Cost of compliance leading to uneven playing field on buy-side

Fixed income participants agree legislation has created a less competitive environment and led to the rise of the ‘defensive merger’ on the buy-side.

Several senior fixed income market participants have highlighted the cost of compliance has created a less competitive environment in the asset management industry.

Buy-side experts explained they have started to ‘defensively merge’ with one another, in a bid to fight off growing costs often seen through compliance technology and a squeeze on profits.

“This is something we will see more of moving forward and the larger powerhouses will have that bandwidth to cover costs of compliance. Smaller asset managers will need to be more creative when looking at how to comply with legislation,” said Carl James, global head of fixed income trading at Pictet Asset Management.

The burden of compliance has been particularly felt by smaller asset managers unable to keep up with the costs, according to Andrew Falco, head of fixed income trading at Fidelity International.

“The regulatory landscape has made the environment less competitive because if you can’t afford compliance costs being put in front of you, you could be driven out of the market place.

“Costs are definitely increasing and I look more like a compliance officer these days, signing reports and best execution files on a daily basis, but we are in a place at Fidelity where we have the means to do this. It makes how you engage with markets much more difficult for smaller asset managers,” Falco explained.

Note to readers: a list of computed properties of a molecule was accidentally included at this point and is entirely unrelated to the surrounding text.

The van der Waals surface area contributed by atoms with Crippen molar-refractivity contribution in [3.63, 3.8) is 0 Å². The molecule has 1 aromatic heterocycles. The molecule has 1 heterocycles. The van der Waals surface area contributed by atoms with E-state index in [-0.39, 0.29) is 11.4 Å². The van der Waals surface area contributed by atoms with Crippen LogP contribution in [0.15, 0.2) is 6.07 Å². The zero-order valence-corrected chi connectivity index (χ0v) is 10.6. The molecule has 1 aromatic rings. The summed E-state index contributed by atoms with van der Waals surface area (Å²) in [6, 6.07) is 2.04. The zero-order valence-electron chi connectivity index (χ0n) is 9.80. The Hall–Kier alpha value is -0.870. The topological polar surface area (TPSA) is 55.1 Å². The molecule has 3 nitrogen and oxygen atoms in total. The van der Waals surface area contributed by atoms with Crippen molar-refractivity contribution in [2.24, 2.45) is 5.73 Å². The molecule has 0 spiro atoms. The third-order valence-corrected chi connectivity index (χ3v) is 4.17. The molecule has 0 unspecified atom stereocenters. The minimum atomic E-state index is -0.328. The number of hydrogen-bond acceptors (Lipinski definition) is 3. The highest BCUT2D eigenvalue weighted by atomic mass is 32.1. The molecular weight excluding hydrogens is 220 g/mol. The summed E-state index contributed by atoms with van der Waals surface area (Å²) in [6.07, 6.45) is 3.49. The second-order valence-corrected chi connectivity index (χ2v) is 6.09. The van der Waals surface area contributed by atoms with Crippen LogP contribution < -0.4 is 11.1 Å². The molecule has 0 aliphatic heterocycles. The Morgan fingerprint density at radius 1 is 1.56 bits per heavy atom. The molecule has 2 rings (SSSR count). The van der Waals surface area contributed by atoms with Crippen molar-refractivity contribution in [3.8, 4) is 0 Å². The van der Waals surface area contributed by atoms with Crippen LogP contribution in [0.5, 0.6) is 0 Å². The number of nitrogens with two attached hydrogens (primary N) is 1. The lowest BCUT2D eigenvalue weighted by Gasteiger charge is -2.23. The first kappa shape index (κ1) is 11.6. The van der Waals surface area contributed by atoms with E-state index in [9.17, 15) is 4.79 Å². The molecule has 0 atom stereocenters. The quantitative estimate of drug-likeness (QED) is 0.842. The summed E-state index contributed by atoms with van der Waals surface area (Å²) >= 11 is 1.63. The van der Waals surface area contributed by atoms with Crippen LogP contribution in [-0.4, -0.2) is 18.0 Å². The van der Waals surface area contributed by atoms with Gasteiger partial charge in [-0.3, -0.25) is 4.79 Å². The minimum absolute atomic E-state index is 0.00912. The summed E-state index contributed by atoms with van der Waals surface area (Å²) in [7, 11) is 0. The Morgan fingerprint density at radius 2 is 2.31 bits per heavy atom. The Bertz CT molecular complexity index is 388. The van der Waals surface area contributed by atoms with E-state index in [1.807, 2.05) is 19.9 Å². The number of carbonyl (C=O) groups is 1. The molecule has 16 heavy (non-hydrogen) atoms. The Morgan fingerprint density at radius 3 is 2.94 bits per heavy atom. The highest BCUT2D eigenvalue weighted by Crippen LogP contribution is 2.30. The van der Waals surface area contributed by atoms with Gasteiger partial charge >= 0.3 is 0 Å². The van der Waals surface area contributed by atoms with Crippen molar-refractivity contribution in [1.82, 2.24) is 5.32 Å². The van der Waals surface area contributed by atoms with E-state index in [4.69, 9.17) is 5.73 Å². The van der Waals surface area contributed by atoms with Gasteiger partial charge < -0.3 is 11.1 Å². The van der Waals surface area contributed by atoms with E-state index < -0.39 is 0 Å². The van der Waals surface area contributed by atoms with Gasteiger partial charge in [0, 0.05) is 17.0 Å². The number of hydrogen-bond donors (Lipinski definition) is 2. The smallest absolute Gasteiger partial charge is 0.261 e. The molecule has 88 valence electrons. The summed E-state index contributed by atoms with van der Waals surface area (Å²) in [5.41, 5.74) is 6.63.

This year has seen several major buy-side mergers, including Standard Life Aberdeen, Janus Henderson and Amundi Pioneer. A squeeze on profits and rising costs are often cited as being reasons for mergers.

Paul Reynolds, fixed income product manager at TradingScreen, added larger houses also have more ability to build technology for compliance in-house, whereas smaller asset managers simply don’t have the resources.

He said: “Building in-house for some is not in scope these days due to the complexities around integration, connectivity and resources. That puts onus on vendors like us to keep developing these products to supply them to those who can’t build the technology themselves.”